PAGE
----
A verbal confusion is muddying the debate about a national system of standards and assessments: The words "tests'' and "assessments'' are being used as if they were synonymous. Because the word "test'' fits better into headlines, the press is particularly prone to this confusion. It has to be cleared up if there is to be any clarity about what we can expect from national standards and assessments.

Briefly, tests are machine scored, usually multiple choice and norm referenced. Their essence is speed, cheapness, and psychometric respectability. Assessments, which is shorthand for "authentic,'' "alternative,'' or--my preferred term--"performance assessments,'' are not machine scored, and vary in length and in what they require students to do. Their essence is the active production of response by the student.

Parkway South High School in suburban Manchester, Mo., is a sleek glass-and-concrete structure, where students' cars outnumber faculty vehicles in the parking lot. Located on a grassy knoll, surrounded by playing fields and housing developments, it is the kind of school that real estate agents crow about: More than 85 percent of its graduates go on to college. Fewer than 3 percent of its students drop out. Test scores routinely hover at or above the statewide average.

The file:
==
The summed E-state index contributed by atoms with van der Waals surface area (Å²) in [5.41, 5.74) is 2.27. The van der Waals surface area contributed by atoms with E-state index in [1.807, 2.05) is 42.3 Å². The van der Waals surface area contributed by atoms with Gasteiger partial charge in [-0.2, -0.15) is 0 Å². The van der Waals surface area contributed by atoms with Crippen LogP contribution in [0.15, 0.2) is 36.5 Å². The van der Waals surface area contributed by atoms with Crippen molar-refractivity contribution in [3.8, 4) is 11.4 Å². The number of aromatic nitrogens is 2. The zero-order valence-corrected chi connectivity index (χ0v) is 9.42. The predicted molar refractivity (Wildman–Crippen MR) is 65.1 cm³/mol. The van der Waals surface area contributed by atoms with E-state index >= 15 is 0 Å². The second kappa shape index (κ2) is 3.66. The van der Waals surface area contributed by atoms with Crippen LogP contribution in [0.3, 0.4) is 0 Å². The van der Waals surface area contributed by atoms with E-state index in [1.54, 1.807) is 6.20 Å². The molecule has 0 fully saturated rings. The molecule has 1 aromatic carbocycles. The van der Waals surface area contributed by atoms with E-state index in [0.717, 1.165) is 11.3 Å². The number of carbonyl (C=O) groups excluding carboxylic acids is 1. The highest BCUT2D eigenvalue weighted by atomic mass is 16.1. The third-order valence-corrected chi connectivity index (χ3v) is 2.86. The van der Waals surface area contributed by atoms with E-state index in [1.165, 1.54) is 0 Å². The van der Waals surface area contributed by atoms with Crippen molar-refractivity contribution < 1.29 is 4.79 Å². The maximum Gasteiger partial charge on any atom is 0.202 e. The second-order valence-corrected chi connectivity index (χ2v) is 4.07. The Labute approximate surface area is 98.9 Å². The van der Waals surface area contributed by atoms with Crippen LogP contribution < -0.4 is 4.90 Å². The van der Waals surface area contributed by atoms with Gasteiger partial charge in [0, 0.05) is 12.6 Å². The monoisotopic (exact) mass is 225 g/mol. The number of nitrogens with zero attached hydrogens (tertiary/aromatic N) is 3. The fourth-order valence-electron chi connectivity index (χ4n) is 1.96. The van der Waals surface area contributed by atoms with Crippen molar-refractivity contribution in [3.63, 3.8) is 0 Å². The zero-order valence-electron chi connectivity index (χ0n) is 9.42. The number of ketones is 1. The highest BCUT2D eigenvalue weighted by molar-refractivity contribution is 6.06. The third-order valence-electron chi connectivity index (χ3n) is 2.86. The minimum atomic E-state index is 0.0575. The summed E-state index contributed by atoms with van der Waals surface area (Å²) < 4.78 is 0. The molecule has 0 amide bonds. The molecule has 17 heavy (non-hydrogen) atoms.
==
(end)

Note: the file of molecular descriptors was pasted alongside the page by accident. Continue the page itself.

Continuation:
Once a month, Bil Johnson hops in his 1989 Plymouth Sundance and drives north to John Jay High School in New York's upper Westchester County to talk with teachers about school reform.

Johnson can empathize with their concerns. Most days, he teaches high school social studies in Bronxville, N.Y. "I'm trying to do this stuff all the time myself,'' the 19-year veteran says. "And I know how hard it is.''

Union Busting?:

The Roman Catholic bishop of the Fort Wayne-South Bend, Ind., diocese announced in June that he will no longer recognize or meet with the local Catholic school teachers' union. The surprise--and apparently unprecedented-- announcement by Bishop John D'Arcy "shocked'' the teachers, says Mike Thompson, president of the union, which has had an ongoing dispute with the bishop. D'Arcy says he plans to form an advisory council made up of an equal number of teachers appointed by him and the union. An angry Thompson complains: "The church has long championed the rights of the union. Now, [the bishop] is taking this away from us.''

At least three days a week, the 21 girls and the single boy in Rummel's Physical Management class do fat-burning exercises, such as walking, running, or step aerobics, in an atmosphere that does not stigmatize them because they are heavy or lack the grace of a natural athlete.

Two additional days a week, the students learn about nutrition, proper eating habits, and self-esteem.


Considering his position as a professor of education at the University of Wisconsin at Milwaukee, Haberman's solution to the nation's chronic shortage of qualified urban school teachers is rather unusual.

How would he solve the problem? First of all, he would break what he calls education schools' "cartel'' on the preparation of teachers and open the profession up to all college graduates. But that alone is not enough because there is no guarantee that artsand-sciences graduates will make good teachers.